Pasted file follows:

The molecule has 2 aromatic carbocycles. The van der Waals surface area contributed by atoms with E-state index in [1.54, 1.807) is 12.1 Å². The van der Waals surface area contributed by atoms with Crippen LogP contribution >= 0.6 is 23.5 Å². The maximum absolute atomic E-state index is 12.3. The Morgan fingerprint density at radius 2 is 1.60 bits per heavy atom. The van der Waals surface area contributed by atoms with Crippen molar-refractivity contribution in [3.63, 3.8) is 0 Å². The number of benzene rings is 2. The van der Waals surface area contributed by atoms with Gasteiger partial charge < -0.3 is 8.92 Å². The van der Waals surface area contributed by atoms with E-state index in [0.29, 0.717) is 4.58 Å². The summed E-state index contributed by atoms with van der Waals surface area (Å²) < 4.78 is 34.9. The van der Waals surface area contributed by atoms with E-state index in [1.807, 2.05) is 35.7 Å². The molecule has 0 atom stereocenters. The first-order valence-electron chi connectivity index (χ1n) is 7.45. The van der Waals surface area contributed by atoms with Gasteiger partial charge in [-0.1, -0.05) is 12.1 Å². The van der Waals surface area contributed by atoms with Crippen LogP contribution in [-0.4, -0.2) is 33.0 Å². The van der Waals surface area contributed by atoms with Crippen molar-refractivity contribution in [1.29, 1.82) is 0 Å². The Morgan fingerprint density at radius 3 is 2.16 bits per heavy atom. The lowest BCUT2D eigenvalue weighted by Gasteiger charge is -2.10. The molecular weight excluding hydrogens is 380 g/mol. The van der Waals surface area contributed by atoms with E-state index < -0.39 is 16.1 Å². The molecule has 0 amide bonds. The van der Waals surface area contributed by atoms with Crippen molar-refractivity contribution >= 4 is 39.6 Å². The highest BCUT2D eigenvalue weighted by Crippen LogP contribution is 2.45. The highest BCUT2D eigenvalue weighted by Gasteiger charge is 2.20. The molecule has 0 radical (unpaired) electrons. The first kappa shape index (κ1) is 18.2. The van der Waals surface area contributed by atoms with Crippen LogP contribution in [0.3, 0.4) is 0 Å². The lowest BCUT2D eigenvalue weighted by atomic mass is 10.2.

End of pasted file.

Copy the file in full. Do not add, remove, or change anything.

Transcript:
The molecule has 2 aromatic carbocycles. The van der Waals surface area contributed by atoms with E-state index in [1.54, 1.807) is 12.1 Å². The van der Waals surface area contributed by atoms with Crippen LogP contribution >= 0.6 is 23.5 Å². The maximum absolute atomic E-state index is 12.3. The Morgan fingerprint density at radius 2 is 1.60 bits per heavy atom. The van der Waals surface area contributed by atoms with Crippen molar-refractivity contribution in [3.63, 3.8) is 0 Å². The number of benzene rings is 2. The van der Waals surface area contributed by atoms with Gasteiger partial charge < -0.3 is 8.92 Å². The van der Waals surface area contributed by atoms with E-state index in [0.29, 0.717) is 4.58 Å². The summed E-state index contributed by atoms with van der Waals surface area (Å²) < 4.78 is 34.9. The van der Waals surface area contributed by atoms with E-state index in [1.807, 2.05) is 35.7 Å². The molecule has 0 atom stereocenters. The first-order valence-electron chi connectivity index (χ1n) is 7.45. The van der Waals surface area contributed by atoms with Gasteiger partial charge in [-0.1, -0.05) is 12.1 Å². The van der Waals surface area contributed by atoms with Crippen LogP contribution in [-0.4, -0.2) is 33.0 Å². The van der Waals surface area contributed by atoms with Crippen molar-refractivity contribution in [1.29, 1.82) is 0 Å². The Morgan fingerprint density at radius 3 is 2.16 bits per heavy atom. The lowest BCUT2D eigenvalue weighted by Gasteiger charge is -2.10. The molecular weight excluding hydrogens is 380 g/mol. The van der Waals surface area contributed by atoms with E-state index < -0.39 is 16.1 Å². The molecule has 0 amide bonds. The van der Waals surface area contributed by atoms with Crippen molar-refractivity contribution >= 4 is 39.6 Å². The highest BCUT2D eigenvalue weighted by Crippen LogP contribution is 2.45. The highest BCUT2D eigenvalue weighted by Gasteiger charge is 2.20. The molecule has 0 radical (unpaired) electrons. The first kappa shape index (κ1) is 18.2. The van der Waals surface area contributed by atoms with Crippen LogP contribution in [0.3, 0.4) is 0 Å². The lowest BCUT2D eigenvalue weighted by atomic mass is 10.2.